The same logic would apply to the present sitting members of the Parliament or the State Legislatures. If their prosecution is not completed expeditiously, the chances of the conviction would be reduced correspondingly, and meanwhile they would keep winning elections and would continue to be members of the Parliament / Legislature and even become Ministers. This is how the system is being abused by criminals in politics. And, this is why the latest efforts to cleanse the political system assume importance.
But, will the recent Supreme Court decisions, referred to above, and the resolve of the new PM Shri Narendra Modi be helpful to ensure that the criminal cases pending against these newly elected MPs of Lok Sabha, as also against the sitting MPs of Rajya Sabha and sitting members of State Legislatures, would be completed within a period of one year so that if convicted, they could be immediately disqualified and other persons could be elected in their place as members of the Parliament / Legislatures? Well, let me first point out some of the serious constraints that I visualize in this effort:
(1) Firstly, the aforesaid Supreme Court decision of 10 March 2014 in the case of Public Interest Foundation directs completion of trial in criminal cases against the sitting MPs, etc., where charges have been framed. There are no directions in this decision for speedy completion of: (i) cases pending investigation with police agencies, or, (ii) of cases where charge-sheets have been filed by police agencies but charges are yet to be framed. Thus, there is scope for manipulation to continue as sitting MP / MLA by ensuring that a criminal case remains under investigation or by ensuring that charges are not framed by the trial court even if charge sheet is filed. And, mind you, the number of such cases would not be small. Just to illustrate, for Shri Pappu Yadav, in 7 out of 24 criminal cases against him, charges are yet to be framed even though such cases were filed long back (some of these cases against him in which charges are yet to be framed are of the years 1986, 1996, 2001, etc.). So, this is a major loophole or lacuna that needs to be taken care of, for an effective solution to the problem of criminalisation of politics. After all, a chain is only as strong as its weakest link.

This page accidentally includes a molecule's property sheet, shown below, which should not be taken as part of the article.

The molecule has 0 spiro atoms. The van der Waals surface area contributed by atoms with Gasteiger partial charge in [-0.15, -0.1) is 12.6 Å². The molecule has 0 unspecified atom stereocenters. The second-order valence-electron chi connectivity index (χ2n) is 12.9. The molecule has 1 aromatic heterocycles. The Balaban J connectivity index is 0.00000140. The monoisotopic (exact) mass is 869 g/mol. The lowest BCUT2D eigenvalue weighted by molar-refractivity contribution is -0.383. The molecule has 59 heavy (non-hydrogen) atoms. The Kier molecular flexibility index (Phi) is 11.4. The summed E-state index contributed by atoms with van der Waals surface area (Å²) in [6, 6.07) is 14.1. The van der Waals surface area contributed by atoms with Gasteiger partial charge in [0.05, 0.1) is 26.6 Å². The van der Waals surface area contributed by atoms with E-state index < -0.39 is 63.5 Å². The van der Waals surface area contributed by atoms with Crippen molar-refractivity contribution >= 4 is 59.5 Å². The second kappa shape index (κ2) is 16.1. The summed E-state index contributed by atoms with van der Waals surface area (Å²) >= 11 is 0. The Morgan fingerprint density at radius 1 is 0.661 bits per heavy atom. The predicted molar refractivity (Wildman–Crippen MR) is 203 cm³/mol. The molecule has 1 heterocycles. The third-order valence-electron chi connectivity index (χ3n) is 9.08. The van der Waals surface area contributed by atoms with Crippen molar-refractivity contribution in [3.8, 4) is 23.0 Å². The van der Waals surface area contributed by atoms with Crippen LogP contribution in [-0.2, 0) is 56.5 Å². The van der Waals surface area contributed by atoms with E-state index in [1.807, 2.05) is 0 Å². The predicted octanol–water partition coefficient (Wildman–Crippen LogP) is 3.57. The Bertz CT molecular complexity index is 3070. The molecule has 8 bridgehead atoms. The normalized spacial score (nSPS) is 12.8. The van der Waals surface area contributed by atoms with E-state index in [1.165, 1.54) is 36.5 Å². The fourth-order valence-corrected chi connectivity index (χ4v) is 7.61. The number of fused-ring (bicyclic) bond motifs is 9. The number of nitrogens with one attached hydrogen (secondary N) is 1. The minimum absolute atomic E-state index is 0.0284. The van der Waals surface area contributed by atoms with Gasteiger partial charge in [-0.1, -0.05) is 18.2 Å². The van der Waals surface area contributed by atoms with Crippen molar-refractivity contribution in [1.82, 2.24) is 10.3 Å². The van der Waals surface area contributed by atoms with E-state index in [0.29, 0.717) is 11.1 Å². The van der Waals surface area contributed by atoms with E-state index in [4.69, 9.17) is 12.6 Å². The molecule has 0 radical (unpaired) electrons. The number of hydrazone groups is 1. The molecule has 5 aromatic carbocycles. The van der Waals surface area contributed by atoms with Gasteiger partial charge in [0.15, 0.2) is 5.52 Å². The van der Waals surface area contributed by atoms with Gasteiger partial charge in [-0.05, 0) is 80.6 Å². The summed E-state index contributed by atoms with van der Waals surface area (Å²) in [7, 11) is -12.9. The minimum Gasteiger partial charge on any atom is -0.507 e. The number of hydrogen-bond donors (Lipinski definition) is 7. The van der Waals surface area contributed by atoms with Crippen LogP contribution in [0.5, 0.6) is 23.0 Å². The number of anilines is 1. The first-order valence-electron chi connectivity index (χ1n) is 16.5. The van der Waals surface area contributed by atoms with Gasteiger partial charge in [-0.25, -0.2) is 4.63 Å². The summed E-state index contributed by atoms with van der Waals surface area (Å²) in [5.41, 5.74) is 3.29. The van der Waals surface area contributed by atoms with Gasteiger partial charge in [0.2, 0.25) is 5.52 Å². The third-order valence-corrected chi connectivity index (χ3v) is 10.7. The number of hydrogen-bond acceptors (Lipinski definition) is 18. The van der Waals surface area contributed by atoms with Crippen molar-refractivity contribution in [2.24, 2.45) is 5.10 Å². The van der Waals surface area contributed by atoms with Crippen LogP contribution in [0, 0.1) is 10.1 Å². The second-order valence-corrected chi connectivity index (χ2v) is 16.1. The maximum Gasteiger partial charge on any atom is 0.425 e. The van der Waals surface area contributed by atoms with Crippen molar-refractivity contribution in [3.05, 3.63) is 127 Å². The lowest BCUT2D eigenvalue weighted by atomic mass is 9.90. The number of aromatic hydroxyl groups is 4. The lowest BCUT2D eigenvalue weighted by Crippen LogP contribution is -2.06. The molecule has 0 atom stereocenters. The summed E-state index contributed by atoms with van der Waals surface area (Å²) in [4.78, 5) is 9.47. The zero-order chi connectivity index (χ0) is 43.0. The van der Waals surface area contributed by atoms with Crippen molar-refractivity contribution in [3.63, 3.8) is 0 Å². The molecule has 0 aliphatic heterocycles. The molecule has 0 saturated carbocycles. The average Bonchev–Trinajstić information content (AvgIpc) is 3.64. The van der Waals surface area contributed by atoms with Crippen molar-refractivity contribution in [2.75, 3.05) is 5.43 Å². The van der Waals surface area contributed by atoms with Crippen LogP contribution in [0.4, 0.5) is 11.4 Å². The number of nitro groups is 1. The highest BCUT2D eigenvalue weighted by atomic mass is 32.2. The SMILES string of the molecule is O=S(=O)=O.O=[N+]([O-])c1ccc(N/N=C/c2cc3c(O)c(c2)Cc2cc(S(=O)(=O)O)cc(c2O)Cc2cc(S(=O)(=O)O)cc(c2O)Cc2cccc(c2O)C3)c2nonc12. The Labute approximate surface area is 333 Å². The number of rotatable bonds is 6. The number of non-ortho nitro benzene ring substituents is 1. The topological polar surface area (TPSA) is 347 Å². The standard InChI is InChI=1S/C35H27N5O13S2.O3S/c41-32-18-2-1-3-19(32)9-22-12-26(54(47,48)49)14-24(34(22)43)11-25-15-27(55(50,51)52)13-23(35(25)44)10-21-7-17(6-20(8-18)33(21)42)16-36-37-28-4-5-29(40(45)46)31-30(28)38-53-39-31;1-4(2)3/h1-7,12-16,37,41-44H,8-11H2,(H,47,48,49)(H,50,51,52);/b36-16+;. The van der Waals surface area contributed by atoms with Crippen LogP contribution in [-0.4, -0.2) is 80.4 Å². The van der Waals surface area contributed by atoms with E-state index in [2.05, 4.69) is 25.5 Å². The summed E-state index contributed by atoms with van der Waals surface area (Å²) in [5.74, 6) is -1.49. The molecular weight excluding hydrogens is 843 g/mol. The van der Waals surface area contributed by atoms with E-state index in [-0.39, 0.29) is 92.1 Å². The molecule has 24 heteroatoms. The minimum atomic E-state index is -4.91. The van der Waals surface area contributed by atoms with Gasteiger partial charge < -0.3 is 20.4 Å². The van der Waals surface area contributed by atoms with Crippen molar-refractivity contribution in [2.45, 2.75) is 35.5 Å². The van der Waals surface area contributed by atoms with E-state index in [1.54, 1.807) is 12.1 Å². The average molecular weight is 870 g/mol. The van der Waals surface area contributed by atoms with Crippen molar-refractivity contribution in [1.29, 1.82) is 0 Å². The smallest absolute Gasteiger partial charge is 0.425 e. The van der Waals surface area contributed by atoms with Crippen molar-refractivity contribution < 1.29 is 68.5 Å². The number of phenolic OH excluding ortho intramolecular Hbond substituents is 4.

(2) Secondly, it is often seen in practice that it is difficult to conclude the trial in a time-bound manner due to the enormous burden of pending cases on the criminal justice system in general and on the trial courts in particular. This happens even in a particular single case wherein specific directions have been given by the higher judiciary to complete trial in a time-bound manner. Just to give an illustration, in a particular case involving gruesome murder of a political leader at the instance of a rival political leader, the Supreme Court recently directed completion of trial in about 9 months’ period. However, this time limit expired and nothing much happened. After about 15 months, another time limit of 2 months was set to complete the prosecution evidence. Yet, even after 5 months, nothing much happened. Yet another chance was given to complete the prosecution evidence in another 2 months’ period. Even that period expired without much success. Yet another extension of time was granted for about 3 weeks. Ultimately, in this manner, the prosecution evidence was concluded after time limit to complete trial was extended several times by the highest court of the land, and that too by dropping as many as about 70 prosecution witnesses from out of about 120 witnesses! Thus, even after several extensions, prosecution evidence was completed by dropping more than 50% of the prosecution witnesses. What are the reasons for such delay despite repeated specific directions of the highest court of the land to complete the trial in a time-bound manner? Well, there are many genuine practical difficulties as well as deliberate and well-planned dilatory tactics employed by the accused persons. If it could happen in a single case despite specific Supreme Court directions in that case, what can one expect from general directions of the Court to complete trials in such a large number of cases and that too which involve influential persons (such as the sitting MPs / MLAs)? Well, my intention is not to show pessimism but to be realistic so that best efforts could be made to avoid such lapses.